Kathy Wilcot, a member of the University of Nebraska Board of Regents, was the lone dissenter from among the nearly 20 witnesses who spoke on Wayne’s bill. Wilcot stressed she was speaking as an individual and not on behalf of the university.

“I do think that hopefully the waiting period reinforces the fact that voting is something very special, and hopefully that will be part of the things that an individual would consider if they’re tempted to break the law again,” she said.

Three of the witnesses with criminal records who spoke in favor of the legislation said in later interviews the waiting period is not a deterrent to future crime, but rather a barrier for those who have served their sentences.

King, 51, fought addiction for years and spent five years in prison after being convicted of possessing the party drug Ecstasy and theft by deception, ending probation last August.

King works in the HIV/AIDS field and volunteers at various organizations, but said voting is still the most direct way to be involved and became tearful when talking about being unable to vote.

“I felt so hopeless and helpless not being able to have my voice heard in this last election,” King said. “There are a lot of things that were on the ballot here in Nebraska that hit home with a lot of things that I advocate for.”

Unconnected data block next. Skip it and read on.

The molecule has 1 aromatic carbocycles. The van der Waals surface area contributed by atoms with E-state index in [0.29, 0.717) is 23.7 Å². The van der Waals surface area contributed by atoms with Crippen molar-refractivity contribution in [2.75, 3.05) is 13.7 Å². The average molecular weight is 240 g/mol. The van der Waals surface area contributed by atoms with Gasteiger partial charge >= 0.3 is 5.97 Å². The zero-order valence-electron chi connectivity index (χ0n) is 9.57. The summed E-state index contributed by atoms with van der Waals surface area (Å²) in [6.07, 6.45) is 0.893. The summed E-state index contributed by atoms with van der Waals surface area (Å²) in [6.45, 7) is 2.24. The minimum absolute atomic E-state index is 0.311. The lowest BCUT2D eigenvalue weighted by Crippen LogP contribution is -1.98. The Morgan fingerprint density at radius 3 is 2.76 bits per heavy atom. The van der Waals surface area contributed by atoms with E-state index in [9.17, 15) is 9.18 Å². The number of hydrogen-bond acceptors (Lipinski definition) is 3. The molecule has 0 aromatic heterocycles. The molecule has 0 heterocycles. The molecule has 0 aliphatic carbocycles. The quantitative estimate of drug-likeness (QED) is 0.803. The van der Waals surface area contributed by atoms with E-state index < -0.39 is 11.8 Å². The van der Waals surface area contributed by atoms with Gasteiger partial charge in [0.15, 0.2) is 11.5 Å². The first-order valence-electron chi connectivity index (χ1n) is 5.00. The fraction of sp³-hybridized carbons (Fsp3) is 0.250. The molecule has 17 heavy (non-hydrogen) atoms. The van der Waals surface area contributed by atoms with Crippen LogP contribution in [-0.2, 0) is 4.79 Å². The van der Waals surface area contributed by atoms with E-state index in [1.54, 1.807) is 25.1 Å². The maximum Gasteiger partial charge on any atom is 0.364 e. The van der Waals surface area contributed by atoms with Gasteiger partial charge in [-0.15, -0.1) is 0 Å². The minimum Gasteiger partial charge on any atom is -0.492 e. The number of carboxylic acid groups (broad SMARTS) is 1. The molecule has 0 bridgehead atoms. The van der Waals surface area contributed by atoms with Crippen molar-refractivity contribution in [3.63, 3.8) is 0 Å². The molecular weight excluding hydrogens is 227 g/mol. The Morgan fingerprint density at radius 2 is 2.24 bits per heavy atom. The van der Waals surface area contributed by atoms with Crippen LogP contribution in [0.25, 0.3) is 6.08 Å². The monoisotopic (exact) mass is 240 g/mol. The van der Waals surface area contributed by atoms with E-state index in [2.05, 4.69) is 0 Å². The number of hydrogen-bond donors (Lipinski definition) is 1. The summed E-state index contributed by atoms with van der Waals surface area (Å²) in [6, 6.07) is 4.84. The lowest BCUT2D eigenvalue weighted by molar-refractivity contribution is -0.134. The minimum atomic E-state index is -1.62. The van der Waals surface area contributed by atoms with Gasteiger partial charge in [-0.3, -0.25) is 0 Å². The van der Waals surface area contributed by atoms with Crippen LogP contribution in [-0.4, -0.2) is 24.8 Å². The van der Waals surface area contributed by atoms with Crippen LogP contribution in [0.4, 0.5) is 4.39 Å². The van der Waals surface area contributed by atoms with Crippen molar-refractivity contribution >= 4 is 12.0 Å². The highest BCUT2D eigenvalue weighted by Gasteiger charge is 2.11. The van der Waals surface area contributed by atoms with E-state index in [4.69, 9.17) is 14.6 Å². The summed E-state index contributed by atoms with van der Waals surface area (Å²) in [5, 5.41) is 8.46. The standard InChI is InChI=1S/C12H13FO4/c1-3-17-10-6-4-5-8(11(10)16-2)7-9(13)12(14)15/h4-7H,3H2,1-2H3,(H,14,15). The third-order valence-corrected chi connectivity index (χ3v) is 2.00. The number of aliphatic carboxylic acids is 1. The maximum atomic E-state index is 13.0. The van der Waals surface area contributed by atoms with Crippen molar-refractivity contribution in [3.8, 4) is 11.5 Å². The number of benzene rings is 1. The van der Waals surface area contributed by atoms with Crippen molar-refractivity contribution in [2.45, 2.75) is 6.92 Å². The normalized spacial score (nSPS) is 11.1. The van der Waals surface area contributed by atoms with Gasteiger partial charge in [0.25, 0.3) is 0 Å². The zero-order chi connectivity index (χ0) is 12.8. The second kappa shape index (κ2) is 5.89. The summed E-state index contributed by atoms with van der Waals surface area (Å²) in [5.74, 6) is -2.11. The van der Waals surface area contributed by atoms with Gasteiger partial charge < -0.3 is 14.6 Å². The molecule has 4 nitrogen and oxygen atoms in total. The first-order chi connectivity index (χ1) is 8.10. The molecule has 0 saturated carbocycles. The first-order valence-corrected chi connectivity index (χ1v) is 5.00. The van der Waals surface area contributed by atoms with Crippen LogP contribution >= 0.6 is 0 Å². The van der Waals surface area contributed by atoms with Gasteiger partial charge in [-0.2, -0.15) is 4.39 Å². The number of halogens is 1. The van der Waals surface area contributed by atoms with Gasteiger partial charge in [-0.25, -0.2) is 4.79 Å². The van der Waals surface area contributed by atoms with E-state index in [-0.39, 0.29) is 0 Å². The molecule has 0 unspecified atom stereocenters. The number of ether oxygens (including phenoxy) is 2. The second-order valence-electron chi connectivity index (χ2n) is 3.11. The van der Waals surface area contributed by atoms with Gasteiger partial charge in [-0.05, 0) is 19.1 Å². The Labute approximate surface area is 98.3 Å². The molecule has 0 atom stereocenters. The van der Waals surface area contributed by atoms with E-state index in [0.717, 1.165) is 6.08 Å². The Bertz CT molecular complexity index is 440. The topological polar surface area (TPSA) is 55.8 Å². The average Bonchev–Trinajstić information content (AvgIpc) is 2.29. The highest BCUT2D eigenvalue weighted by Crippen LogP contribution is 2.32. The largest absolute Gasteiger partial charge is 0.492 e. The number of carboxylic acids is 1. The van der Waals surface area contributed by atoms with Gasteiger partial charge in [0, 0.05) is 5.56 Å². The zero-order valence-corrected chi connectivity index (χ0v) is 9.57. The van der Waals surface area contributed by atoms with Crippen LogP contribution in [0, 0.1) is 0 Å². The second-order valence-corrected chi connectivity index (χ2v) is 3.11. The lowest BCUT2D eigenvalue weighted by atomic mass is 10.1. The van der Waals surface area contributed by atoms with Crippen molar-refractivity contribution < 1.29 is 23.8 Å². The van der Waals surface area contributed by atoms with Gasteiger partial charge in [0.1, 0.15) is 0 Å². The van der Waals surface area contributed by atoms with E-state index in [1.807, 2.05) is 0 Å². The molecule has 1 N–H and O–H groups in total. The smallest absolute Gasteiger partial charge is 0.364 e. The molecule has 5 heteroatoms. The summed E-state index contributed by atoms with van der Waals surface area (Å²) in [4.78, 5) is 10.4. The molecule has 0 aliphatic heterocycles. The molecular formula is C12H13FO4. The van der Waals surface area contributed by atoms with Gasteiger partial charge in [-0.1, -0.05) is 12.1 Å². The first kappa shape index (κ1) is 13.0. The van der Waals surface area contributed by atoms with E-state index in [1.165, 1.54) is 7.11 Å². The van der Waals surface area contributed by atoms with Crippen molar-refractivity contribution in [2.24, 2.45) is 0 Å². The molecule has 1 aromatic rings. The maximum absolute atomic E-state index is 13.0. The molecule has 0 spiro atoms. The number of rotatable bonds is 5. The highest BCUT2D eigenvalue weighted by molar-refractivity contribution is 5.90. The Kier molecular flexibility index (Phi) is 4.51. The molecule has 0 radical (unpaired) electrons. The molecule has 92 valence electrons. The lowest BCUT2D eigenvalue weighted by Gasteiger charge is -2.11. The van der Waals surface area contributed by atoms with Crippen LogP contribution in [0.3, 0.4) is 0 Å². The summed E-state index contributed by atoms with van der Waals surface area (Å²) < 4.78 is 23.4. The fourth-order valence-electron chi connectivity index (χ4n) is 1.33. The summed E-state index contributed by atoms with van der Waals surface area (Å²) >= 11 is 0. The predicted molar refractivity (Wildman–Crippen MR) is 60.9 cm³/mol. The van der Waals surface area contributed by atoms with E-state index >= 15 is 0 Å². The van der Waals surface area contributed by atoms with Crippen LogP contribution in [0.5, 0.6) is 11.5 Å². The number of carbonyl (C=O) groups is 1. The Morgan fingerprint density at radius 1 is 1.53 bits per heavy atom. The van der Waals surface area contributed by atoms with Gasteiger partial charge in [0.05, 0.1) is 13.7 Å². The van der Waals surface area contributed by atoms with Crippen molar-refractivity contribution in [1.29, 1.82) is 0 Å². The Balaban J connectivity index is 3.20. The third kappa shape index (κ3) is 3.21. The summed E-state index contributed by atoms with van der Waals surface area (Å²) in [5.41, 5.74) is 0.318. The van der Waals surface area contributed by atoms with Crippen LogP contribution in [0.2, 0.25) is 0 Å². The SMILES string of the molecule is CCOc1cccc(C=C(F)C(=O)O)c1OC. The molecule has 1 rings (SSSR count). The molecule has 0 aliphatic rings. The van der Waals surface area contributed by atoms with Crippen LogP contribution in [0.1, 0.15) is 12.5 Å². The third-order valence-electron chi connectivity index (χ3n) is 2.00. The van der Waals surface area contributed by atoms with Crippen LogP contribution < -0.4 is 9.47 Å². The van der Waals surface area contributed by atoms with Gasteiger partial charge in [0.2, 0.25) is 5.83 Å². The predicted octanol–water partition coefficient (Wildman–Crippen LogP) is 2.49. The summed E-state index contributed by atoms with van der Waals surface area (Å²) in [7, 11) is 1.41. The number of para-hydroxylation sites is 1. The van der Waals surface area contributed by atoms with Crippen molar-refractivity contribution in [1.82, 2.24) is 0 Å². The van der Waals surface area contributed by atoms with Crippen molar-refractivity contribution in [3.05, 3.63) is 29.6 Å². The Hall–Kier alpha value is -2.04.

Demetrius Gatson is among the more than 10,000 people in Nebraska who has no right to vote because they haven’t completed their sentences. Because of her probation, she will have to wait until 2030 to vote.

Since her 2018 release, she has obtained graduate degrees and served in a variety of volunteer roles. Now 48, Gatson has set up her own nonprofit and is executive director of Q.U.E.E.N.S Butterfly House, a safe house for women trying to reenter society.

For the people she works with, being able to register to vote provides a sense of acceptance, especially when there are so many barriers on where they can live, jobs they can work and who they can associate with, she said.

Gatson said there are critical issues she cares about, including education and criminal justice, but said, “I don’t have a say in anything that goes on in my country because I’m a felon.”

Steven Scott, 33, was paroled in 2015 after serving more than four years on assault and other charges. After his release, he was rejected repeatedly for apartments, got a job only because his boss knew him and had his pursuit of an advanced degree derailed after his record came to light.

He is now married with two small children and owns his own business, a physical rehabilitation and athletic coaching center. He also has regained voting rights and cast ballots for Republican candidates in his first elections, including 2020. He sees the two-year wait period as one link in a long chain of barriers for those trying to reenter society.

“You can’t harm society by voting,” he said. “You can only help it.”